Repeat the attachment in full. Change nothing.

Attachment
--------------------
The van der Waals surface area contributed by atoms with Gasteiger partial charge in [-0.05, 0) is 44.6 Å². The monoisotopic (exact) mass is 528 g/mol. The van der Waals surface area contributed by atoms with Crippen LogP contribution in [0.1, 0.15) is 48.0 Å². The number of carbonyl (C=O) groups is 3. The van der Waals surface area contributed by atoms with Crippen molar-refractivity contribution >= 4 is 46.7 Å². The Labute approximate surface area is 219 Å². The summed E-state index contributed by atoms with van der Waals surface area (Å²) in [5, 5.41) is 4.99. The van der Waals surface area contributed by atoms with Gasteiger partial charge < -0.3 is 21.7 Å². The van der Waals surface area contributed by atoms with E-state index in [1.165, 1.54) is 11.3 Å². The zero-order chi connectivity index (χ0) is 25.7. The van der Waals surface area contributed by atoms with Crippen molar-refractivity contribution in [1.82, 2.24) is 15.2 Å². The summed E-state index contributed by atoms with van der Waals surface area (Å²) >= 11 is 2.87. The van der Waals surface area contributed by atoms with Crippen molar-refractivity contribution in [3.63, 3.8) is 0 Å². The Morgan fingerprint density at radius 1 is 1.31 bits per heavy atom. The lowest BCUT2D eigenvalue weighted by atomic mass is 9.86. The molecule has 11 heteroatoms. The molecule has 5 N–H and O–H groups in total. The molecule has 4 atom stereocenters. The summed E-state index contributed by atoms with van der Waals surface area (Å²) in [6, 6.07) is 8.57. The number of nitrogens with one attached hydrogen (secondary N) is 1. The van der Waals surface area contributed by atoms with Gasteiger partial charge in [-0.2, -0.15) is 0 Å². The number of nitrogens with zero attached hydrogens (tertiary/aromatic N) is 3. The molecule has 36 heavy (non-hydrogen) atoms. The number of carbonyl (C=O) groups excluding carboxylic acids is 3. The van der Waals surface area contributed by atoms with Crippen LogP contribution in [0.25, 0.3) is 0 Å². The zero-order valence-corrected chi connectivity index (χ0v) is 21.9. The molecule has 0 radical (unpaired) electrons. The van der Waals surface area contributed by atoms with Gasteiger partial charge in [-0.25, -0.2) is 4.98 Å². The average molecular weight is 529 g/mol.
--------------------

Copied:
The van der Waals surface area contributed by atoms with Gasteiger partial charge in [-0.05, 0) is 44.6 Å². The monoisotopic (exact) mass is 528 g/mol. The van der Waals surface area contributed by atoms with Crippen LogP contribution in [0.1, 0.15) is 48.0 Å². The number of carbonyl (C=O) groups is 3. The van der Waals surface area contributed by atoms with Crippen molar-refractivity contribution >= 4 is 46.7 Å². The Labute approximate surface area is 219 Å². The summed E-state index contributed by atoms with van der Waals surface area (Å²) in [5, 5.41) is 4.99. The van der Waals surface area contributed by atoms with Gasteiger partial charge < -0.3 is 21.7 Å². The van der Waals surface area contributed by atoms with E-state index in [1.165, 1.54) is 11.3 Å². The zero-order chi connectivity index (χ0) is 25.7. The van der Waals surface area contributed by atoms with Crippen molar-refractivity contribution in [1.82, 2.24) is 15.2 Å². The summed E-state index contributed by atoms with van der Waals surface area (Å²) >= 11 is 2.87. The van der Waals surface area contributed by atoms with Crippen molar-refractivity contribution in [3.63, 3.8) is 0 Å². The Morgan fingerprint density at radius 1 is 1.31 bits per heavy atom. The lowest BCUT2D eigenvalue weighted by atomic mass is 9.86. The molecule has 11 heteroatoms. The molecule has 5 N–H and O–H groups in total. The molecule has 4 atom stereocenters. The summed E-state index contributed by atoms with van der Waals surface area (Å²) in [6, 6.07) is 8.57. The number of nitrogens with one attached hydrogen (secondary N) is 1. The van der Waals surface area contributed by atoms with Gasteiger partial charge in [-0.2, -0.15) is 0 Å². The number of nitrogens with zero attached hydrogens (tertiary/aromatic N) is 3. The molecule has 36 heavy (non-hydrogen) atoms. The number of carbonyl (C=O) groups excluding carboxylic acids is 3. The van der Waals surface area contributed by atoms with Crippen LogP contribution in [0.25, 0.3) is 0 Å². The zero-order valence-corrected chi connectivity index (χ0v) is 21.9. The molecule has 0 radical (unpaired) electrons. The van der Waals surface area contributed by atoms with Gasteiger partial charge in [-0.25, -0.2) is 4.98 Å². The average molecular weight is 529 g/mol.